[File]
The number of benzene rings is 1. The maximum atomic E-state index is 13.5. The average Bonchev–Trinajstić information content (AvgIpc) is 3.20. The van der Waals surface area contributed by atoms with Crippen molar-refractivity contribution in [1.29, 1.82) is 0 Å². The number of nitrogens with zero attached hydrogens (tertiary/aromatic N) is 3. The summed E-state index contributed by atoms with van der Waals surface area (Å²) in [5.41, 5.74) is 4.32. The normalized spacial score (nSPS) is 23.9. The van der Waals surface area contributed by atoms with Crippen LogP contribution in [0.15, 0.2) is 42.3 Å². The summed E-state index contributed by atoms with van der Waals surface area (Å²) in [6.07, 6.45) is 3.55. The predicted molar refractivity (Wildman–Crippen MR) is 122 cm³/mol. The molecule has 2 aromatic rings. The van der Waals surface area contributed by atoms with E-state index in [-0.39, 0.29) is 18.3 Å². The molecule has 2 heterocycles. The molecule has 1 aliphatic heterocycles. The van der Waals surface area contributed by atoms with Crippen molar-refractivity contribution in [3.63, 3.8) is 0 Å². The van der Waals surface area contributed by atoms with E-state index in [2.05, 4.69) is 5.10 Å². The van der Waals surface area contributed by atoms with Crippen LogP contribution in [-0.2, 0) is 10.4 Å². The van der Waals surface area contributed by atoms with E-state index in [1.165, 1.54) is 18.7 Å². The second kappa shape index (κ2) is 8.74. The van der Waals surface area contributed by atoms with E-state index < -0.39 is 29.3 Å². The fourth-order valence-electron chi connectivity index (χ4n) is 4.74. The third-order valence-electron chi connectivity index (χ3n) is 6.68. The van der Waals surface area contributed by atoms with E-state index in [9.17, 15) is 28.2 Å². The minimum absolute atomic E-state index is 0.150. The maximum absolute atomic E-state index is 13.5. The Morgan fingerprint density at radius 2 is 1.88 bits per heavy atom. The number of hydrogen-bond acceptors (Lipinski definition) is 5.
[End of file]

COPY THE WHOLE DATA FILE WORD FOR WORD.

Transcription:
The number of benzene rings is 1. The maximum atomic E-state index is 13.5. The average Bonchev–Trinajstić information content (AvgIpc) is 3.20. The van der Waals surface area contributed by atoms with Crippen molar-refractivity contribution in [1.29, 1.82) is 0 Å². The number of nitrogens with zero attached hydrogens (tertiary/aromatic N) is 3. The summed E-state index contributed by atoms with van der Waals surface area (Å²) in [5.41, 5.74) is 4.32. The normalized spacial score (nSPS) is 23.9. The van der Waals surface area contributed by atoms with Crippen LogP contribution in [0.15, 0.2) is 42.3 Å². The summed E-state index contributed by atoms with van der Waals surface area (Å²) in [6.07, 6.45) is 3.55. The predicted molar refractivity (Wildman–Crippen MR) is 122 cm³/mol. The molecule has 2 aromatic rings. The van der Waals surface area contributed by atoms with E-state index in [-0.39, 0.29) is 18.3 Å². The molecule has 2 heterocycles. The molecule has 1 aliphatic heterocycles. The van der Waals surface area contributed by atoms with Crippen molar-refractivity contribution in [3.63, 3.8) is 0 Å². The van der Waals surface area contributed by atoms with E-state index in [2.05, 4.69) is 5.10 Å². The van der Waals surface area contributed by atoms with Crippen LogP contribution in [-0.2, 0) is 10.4 Å². The van der Waals surface area contributed by atoms with E-state index in [1.165, 1.54) is 18.7 Å². The second kappa shape index (κ2) is 8.74. The van der Waals surface area contributed by atoms with E-state index < -0.39 is 29.3 Å². The fourth-order valence-electron chi connectivity index (χ4n) is 4.74. The third-order valence-electron chi connectivity index (χ3n) is 6.68. The van der Waals surface area contributed by atoms with E-state index in [9.17, 15) is 28.2 Å². The minimum absolute atomic E-state index is 0.150. The maximum absolute atomic E-state index is 13.5. The Morgan fingerprint density at radius 2 is 1.88 bits per heavy atom. The number of hydrogen-bond acceptors (Lipinski definition) is 5.